There are other challenges besides the 14kg on the back. One to do with feet – are they hard enough to take the battering in boots or shoes over miles of uneven ground? Another to do with Upness and Downess. The Upness compounds with the weight matter and the Downness can compound the foot challenge. The forth challenge is simply time – not much in the line of ‘normal life’ involves doing this for eight or so hours a day.
Here’s one of the nearest bit of up-and-down to the Bershire plain. The Isle of Purbeck.
Choose a day when the Army is not going to shoot you (find out when here). Start near Swanage. Head south to the coastal path. Then travel west until you drop with exhaustion. Sneek under a hedge or cliff for the night. Repeat in an easterly direction. You might want to do it in reverse so the early morning sun is behind you on the return.
The only logistical problem is to find water along the route. There’s some toilets open during daytime at Kimmeridge and at Lulworth, I also took water from the river at Lulworth and filtered this for drinking and cooking.
This reminded me that day two is usually harder than day one. Best have a short cut available for the return in case it’s not possible to complete the same distance.
You can see the profile above. Quite a few sharp upwards trajectories. Actually, cumlatively, probably something a little over half of the Upness appearing on the first day of my TGOC route plan. Nevertheless completely knackering.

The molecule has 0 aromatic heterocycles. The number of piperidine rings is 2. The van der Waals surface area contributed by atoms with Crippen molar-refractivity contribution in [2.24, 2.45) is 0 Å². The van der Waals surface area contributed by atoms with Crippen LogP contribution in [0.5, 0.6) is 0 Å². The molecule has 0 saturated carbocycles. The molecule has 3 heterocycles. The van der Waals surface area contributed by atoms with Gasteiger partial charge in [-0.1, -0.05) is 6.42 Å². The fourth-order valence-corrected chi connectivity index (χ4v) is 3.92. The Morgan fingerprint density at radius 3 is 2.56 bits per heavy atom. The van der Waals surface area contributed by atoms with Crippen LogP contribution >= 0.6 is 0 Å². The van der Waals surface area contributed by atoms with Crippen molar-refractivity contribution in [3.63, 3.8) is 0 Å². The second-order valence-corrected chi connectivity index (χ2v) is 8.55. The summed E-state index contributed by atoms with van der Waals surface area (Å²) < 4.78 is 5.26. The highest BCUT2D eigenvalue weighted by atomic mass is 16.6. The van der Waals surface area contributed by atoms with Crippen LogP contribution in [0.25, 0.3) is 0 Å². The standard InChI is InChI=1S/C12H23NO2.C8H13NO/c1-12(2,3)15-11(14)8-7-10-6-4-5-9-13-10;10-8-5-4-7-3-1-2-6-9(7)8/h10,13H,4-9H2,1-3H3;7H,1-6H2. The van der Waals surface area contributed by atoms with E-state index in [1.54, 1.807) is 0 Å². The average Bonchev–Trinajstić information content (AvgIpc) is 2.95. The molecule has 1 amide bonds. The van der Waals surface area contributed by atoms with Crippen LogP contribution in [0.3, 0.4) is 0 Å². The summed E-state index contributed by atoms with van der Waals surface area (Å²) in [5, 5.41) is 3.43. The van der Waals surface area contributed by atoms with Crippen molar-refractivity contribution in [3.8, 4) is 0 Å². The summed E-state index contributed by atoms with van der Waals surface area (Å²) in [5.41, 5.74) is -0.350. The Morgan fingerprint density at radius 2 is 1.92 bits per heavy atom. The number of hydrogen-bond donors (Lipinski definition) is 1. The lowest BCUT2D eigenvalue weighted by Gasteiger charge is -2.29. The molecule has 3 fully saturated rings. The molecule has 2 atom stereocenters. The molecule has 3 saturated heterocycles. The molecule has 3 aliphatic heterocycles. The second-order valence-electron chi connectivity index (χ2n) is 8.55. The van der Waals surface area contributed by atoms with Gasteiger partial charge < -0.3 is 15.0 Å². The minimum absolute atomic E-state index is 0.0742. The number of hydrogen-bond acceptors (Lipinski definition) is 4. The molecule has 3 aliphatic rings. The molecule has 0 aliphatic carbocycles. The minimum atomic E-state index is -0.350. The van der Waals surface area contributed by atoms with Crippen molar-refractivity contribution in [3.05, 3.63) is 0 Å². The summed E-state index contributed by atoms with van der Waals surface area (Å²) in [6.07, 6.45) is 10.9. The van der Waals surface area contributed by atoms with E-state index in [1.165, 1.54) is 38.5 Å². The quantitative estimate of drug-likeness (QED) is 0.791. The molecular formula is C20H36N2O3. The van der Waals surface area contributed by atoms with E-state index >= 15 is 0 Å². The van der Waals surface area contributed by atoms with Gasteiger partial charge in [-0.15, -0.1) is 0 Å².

Here’s a hedge. More picturesque than handy for sleeping under being right on the path near Kimmeridge. Me, I slipped down the smuggler’s path at White Note (perilous and steep) to the undercliff where with fantansies of The French Leiutenant’s Woman I found a jumble of uneven ground and unfriendly undergrowth. The noise at dusk was deafening with birdsong. Unlike morning, which arrives in the shadow of the cliff above – chilly and quiet.
There is a drought in parts of England. This looks like one such place – with cracks appearing in paths which last autumn were greasy with mud.
Dorset is famous for some things including rare flora. When I found a load of older people lying around in a field I knew something was up. I should have take a picture of them, but all I got was one of the rare Spider Orchids they were worshipping.
2 thoughts on “Coastal Charge in Dorset – TGOC Training part 2”
It's the "completely knackering" thing that's so unnerving…
It's the same for all of us, Paul – but we'll manage!
I note you plan to slope off half-way through my first day, which is worrying to me as a novice.